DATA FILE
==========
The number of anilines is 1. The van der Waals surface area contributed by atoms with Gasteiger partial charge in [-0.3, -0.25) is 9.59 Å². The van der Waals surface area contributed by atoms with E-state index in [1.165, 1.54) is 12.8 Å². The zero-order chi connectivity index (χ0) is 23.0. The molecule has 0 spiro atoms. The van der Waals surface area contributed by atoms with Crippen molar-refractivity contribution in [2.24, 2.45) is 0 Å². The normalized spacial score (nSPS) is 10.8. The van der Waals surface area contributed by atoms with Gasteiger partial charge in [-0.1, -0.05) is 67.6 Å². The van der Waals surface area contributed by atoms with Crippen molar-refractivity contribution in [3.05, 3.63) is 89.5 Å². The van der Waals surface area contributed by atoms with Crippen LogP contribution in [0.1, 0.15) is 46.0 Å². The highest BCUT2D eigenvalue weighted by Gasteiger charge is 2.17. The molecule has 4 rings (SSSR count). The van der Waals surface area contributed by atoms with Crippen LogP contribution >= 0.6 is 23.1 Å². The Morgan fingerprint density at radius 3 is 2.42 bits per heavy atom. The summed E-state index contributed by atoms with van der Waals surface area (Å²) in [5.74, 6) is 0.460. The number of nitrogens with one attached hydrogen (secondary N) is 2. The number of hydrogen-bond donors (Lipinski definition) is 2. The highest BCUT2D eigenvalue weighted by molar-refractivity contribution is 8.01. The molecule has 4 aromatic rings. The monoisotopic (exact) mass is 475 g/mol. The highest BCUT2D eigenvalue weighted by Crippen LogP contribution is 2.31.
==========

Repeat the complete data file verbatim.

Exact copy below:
The number of anilines is 1. The van der Waals surface area contributed by atoms with Gasteiger partial charge in [-0.3, -0.25) is 9.59 Å². The van der Waals surface area contributed by atoms with E-state index in [1.165, 1.54) is 12.8 Å². The zero-order chi connectivity index (χ0) is 23.0. The molecule has 0 spiro atoms. The van der Waals surface area contributed by atoms with Crippen molar-refractivity contribution in [2.24, 2.45) is 0 Å². The normalized spacial score (nSPS) is 10.8. The van der Waals surface area contributed by atoms with Gasteiger partial charge in [-0.1, -0.05) is 67.6 Å². The van der Waals surface area contributed by atoms with Crippen molar-refractivity contribution in [3.05, 3.63) is 89.5 Å². The van der Waals surface area contributed by atoms with Crippen LogP contribution in [0.1, 0.15) is 46.0 Å². The highest BCUT2D eigenvalue weighted by Gasteiger charge is 2.17. The molecule has 4 rings (SSSR count). The van der Waals surface area contributed by atoms with Crippen LogP contribution >= 0.6 is 23.1 Å². The Morgan fingerprint density at radius 3 is 2.42 bits per heavy atom. The summed E-state index contributed by atoms with van der Waals surface area (Å²) in [5.74, 6) is 0.460. The number of nitrogens with one attached hydrogen (secondary N) is 2. The number of hydrogen-bond donors (Lipinski definition) is 2. The highest BCUT2D eigenvalue weighted by molar-refractivity contribution is 8.01. The molecule has 4 aromatic rings. The monoisotopic (exact) mass is 475 g/mol. The highest BCUT2D eigenvalue weighted by Crippen LogP contribution is 2.31.